Startup Right: Crushing that Inner Critic

The Startup Right series is a place for the Canberra Innovation Network to share insights from mental health professionals that apply directly to entrepreneurs. We’re here for you, as part of the Virtual Coworking community, the Weekly Innovation Challenge and on LinkedIn

This article originally appeared on EAP Assist; EAP Assist is an Australian company established in 2008 providing employees with confidential phone counselling and digital support.

Your inner critic is that little voice inside of you that loves to point out all the places you mess up. It alerts you of what bad things could happen, as if they’re inevitable. And it’s our inner critic that contributes to skyrocketing rates of anxiety and stops entrepreneurs from sharing their brilliant ideas with the world a lot of the time. The good news, though, is that it’s treatable.

How the inner critic affects anxiety

Anxiety is a result, not of external events, so much as our interpretation of those events. Our inner critic often thinks in erroneous or distorted ways. In psychology, we call these “cognitive distortions,” or skewed ways of viewing the world. Here are a few examples:

  • Negative filtering: You focus on what’s wrong, as opposed to what’s going well. As a result, you see only the negative, which makes you feel more anxious. And ironically, that causes you to see more negativity, creating a vicious cycle
  • Mind reading: You assume you know what others are thinking about you without any real evidence (and it’s not positive)
  • Fortune telling: You predict the future negatively, and then act as though your fears are imminent
  • All-or-nothing: You view people and events in terms of all-or-nothing. One mistake by you, for example, is viewed as a demonstration that you’re an epic failure

Try the “True Success Formula”

The “True Success Formula” goes deeper than how society may define success. Instead, it’s comprised of three main pillars. Here they are, along with how to apply the formula to each one.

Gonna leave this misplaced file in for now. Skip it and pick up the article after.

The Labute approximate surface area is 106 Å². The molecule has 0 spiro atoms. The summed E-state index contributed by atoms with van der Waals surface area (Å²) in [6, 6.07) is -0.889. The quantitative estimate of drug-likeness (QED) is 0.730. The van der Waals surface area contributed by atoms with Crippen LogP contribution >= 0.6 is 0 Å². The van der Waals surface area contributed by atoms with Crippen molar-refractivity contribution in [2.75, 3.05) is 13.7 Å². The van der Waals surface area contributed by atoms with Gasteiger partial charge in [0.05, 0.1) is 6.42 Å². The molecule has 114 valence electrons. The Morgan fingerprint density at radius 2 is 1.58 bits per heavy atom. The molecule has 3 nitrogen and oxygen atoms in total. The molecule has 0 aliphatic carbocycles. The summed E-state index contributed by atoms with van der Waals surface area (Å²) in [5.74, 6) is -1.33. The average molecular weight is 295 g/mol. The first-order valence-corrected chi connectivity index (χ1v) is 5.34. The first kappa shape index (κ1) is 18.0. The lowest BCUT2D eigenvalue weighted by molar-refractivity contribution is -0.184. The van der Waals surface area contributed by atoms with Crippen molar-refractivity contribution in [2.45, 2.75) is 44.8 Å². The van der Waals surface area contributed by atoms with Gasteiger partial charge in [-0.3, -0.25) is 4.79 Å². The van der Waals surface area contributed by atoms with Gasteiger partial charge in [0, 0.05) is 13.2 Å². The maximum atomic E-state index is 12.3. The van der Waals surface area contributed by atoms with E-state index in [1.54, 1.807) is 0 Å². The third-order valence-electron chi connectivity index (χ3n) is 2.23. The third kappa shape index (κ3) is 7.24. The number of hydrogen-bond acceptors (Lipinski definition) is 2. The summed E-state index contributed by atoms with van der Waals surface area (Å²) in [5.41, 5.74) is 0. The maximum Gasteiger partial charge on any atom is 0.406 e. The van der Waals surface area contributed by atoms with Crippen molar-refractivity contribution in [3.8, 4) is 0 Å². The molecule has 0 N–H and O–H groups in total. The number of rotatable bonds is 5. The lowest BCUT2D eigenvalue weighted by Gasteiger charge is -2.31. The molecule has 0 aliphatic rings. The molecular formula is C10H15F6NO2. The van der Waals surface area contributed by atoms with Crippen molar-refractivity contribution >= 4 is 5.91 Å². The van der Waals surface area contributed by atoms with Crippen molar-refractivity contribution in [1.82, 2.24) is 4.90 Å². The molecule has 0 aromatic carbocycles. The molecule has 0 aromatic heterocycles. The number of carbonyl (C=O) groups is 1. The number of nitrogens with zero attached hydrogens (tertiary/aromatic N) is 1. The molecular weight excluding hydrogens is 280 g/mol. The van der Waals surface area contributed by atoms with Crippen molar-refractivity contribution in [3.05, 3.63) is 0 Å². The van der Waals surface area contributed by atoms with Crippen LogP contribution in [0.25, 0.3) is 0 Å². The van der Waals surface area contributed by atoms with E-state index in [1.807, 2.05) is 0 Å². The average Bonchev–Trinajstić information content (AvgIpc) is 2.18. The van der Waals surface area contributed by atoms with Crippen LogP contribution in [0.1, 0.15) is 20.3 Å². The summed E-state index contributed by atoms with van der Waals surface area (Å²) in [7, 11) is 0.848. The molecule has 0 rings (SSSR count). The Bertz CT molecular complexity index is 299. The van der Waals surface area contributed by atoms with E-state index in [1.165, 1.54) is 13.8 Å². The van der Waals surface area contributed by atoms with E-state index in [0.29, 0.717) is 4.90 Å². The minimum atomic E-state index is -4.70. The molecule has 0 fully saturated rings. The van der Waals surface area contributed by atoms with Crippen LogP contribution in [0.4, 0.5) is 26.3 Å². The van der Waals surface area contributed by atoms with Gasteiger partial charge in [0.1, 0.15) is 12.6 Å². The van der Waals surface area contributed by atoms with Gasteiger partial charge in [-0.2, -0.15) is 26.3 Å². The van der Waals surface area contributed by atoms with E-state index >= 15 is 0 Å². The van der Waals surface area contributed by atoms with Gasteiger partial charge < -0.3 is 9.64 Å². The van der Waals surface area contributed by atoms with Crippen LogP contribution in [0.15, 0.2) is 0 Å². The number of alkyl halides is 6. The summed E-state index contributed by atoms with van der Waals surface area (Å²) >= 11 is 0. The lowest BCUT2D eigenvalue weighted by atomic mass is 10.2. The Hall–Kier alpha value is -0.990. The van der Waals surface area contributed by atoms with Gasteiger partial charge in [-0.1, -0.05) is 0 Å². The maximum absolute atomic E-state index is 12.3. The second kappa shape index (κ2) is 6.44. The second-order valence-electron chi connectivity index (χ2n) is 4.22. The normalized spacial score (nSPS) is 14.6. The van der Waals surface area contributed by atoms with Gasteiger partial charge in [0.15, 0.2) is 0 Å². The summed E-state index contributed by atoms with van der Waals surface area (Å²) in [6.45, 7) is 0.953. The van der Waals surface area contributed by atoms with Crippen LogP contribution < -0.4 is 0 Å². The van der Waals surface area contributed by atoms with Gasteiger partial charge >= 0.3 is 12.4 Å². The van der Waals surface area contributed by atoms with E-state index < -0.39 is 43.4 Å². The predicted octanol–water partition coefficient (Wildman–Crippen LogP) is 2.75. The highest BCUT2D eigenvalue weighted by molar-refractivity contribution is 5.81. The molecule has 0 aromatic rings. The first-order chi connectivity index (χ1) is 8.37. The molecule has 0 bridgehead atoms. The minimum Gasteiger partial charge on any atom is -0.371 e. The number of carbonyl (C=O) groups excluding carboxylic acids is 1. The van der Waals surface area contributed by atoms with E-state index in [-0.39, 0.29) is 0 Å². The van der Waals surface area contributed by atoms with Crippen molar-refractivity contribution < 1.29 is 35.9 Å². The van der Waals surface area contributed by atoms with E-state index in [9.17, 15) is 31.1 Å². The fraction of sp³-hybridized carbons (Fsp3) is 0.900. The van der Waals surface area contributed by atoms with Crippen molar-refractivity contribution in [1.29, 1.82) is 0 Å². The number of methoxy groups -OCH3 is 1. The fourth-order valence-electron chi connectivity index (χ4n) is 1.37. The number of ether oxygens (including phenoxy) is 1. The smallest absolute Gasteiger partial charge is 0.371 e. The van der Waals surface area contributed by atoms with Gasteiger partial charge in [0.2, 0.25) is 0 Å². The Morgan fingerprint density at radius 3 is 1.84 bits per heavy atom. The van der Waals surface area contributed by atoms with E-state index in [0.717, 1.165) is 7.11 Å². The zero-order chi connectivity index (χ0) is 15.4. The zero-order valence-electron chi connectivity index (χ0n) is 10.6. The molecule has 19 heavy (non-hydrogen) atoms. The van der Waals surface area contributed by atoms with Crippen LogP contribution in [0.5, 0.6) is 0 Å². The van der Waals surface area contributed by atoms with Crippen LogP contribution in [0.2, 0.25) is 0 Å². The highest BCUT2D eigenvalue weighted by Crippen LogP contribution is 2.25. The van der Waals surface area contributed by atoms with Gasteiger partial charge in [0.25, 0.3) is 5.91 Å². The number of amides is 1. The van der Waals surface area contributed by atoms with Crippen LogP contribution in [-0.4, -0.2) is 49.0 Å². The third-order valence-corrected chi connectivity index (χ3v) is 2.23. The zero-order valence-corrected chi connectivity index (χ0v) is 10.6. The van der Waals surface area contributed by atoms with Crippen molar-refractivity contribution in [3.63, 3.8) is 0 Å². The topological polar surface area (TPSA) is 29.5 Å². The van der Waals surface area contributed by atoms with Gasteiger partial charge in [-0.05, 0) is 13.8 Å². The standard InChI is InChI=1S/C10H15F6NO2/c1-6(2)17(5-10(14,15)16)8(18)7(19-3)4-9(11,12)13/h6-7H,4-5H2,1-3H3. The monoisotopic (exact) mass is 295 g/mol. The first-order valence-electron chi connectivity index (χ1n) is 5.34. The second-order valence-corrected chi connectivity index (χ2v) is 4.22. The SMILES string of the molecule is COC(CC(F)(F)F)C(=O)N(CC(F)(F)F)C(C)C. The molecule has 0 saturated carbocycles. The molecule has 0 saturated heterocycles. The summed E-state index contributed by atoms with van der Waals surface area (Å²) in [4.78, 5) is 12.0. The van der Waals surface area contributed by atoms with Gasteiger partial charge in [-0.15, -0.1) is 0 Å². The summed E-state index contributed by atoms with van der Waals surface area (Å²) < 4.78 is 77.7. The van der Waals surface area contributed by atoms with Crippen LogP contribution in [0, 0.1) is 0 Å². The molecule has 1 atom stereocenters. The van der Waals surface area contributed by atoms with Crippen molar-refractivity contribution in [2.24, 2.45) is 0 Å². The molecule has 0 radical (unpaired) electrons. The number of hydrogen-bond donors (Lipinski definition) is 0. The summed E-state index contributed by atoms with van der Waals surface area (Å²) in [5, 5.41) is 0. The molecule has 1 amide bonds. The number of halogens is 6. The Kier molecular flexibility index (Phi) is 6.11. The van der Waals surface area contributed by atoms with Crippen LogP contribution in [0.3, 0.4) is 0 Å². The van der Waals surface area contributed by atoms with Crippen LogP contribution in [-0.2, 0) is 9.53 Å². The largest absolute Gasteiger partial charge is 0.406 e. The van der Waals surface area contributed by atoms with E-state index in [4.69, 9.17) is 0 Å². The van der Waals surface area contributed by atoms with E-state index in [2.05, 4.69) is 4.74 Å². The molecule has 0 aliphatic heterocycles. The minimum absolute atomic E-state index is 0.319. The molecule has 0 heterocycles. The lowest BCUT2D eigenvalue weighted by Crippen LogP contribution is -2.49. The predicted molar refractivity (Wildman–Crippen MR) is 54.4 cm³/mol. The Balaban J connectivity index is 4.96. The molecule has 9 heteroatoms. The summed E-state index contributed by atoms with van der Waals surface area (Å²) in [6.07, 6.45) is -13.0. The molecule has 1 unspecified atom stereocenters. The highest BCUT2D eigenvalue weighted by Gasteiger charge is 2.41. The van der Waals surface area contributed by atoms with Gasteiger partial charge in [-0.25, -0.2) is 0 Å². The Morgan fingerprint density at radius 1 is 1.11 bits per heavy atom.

• Passion: Positive energy, where you focus on what’s going well and feel excited and empowered to make things even better
    • Stress can rob us of our positive energy. It also causes us to use more of those cognitive distortions we talked about above. Consider your stress to be on a continuum, from zero (no stress at all) to 10 (the most stressed out you have ever been). The higher level of stress you experience, the louder your inner critic becomes. Call anything seven to 10 or higher “The Red Zone.” When you are in the Red Zone, anxiety and your inner critic can take over. To stay out of there, whenever you notice your stress level getting to a six or higher, do something healthy and helpful to reduce your stress. Go for a walk, listen to a song you love, take some deep breaths, hug a loved one or pat a dog.
  • Purpose: Creating meaning and fulfillment in your life
    • Having a greater purpose helps you put things in perspective. So rather than listen to your inner critic, focus on what you want to serve to the world. When your attention is on how to contribute to a cause greater than yourself, such as volunteering, or even just holding the door open for a stranger, your inner critic lessens, and you feel happier.
  • People: Optimizing your relationships with others
    • Spend time with people who build you up. Toxic people can increase your inner critic and anxiety. Proactively seek out spending time with people who leave you feeling even better — about yourself and your life — than when you started.

Remember, you got this. And the world needs your innovative idea to have a shot!

Leave your inner critic at home and come along to our next First Wednesday Connect, which is a great place to workshop your idea with likeminded entrepreneurs and is definitely a ‘no judgement’ zone!